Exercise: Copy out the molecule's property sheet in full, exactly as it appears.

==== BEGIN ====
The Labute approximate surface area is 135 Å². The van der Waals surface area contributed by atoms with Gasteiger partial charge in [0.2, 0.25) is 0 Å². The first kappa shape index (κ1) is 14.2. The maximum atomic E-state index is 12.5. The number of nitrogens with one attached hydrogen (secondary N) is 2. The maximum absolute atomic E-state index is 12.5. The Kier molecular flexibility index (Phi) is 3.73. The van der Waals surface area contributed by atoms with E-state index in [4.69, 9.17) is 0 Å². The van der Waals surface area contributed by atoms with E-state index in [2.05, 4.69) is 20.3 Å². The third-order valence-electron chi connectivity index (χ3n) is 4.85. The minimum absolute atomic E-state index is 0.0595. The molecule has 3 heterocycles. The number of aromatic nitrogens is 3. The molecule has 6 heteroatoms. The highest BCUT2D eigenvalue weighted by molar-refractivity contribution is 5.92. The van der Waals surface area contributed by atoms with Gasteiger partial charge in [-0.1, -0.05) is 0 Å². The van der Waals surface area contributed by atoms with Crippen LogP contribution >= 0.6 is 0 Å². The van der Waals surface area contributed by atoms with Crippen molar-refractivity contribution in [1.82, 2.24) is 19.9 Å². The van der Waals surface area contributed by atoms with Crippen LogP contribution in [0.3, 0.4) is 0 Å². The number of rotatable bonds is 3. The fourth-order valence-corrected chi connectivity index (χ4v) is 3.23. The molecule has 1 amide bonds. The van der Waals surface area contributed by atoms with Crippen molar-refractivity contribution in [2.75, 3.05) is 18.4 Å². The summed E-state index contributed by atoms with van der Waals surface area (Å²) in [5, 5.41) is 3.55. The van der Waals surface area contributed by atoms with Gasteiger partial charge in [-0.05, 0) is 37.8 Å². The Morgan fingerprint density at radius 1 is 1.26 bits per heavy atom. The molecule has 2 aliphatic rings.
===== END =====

The Labute approximate surface area is 135 Å². The van der Waals surface area contributed by atoms with Gasteiger partial charge in [0.2, 0.25) is 0 Å². The first kappa shape index (κ1) is 14.2. The maximum atomic E-state index is 12.5. The number of nitrogens with one attached hydrogen (secondary N) is 2. The maximum absolute atomic E-state index is 12.5. The Kier molecular flexibility index (Phi) is 3.73. The van der Waals surface area contributed by atoms with E-state index in [4.69, 9.17) is 0 Å². The van der Waals surface area contributed by atoms with E-state index in [2.05, 4.69) is 20.3 Å². The third-order valence-electron chi connectivity index (χ3n) is 4.85. The minimum absolute atomic E-state index is 0.0595. The molecule has 3 heterocycles. The number of aromatic nitrogens is 3. The molecule has 6 heteroatoms. The highest BCUT2D eigenvalue weighted by molar-refractivity contribution is 5.92. The van der Waals surface area contributed by atoms with Gasteiger partial charge in [-0.1, -0.05) is 0 Å². The van der Waals surface area contributed by atoms with Crippen LogP contribution >= 0.6 is 0 Å². The van der Waals surface area contributed by atoms with Crippen molar-refractivity contribution in [1.82, 2.24) is 19.9 Å². The van der Waals surface area contributed by atoms with Crippen LogP contribution in [0.3, 0.4) is 0 Å². The number of rotatable bonds is 3. The fourth-order valence-corrected chi connectivity index (χ4v) is 3.23. The molecule has 1 amide bonds. The van der Waals surface area contributed by atoms with Crippen molar-refractivity contribution in [2.75, 3.05) is 18.4 Å². The summed E-state index contributed by atoms with van der Waals surface area (Å²) in [5, 5.41) is 3.55. The van der Waals surface area contributed by atoms with Gasteiger partial charge in [-0.05, 0) is 37.8 Å². The Morgan fingerprint density at radius 1 is 1.26 bits per heavy atom. The molecule has 2 aliphatic rings.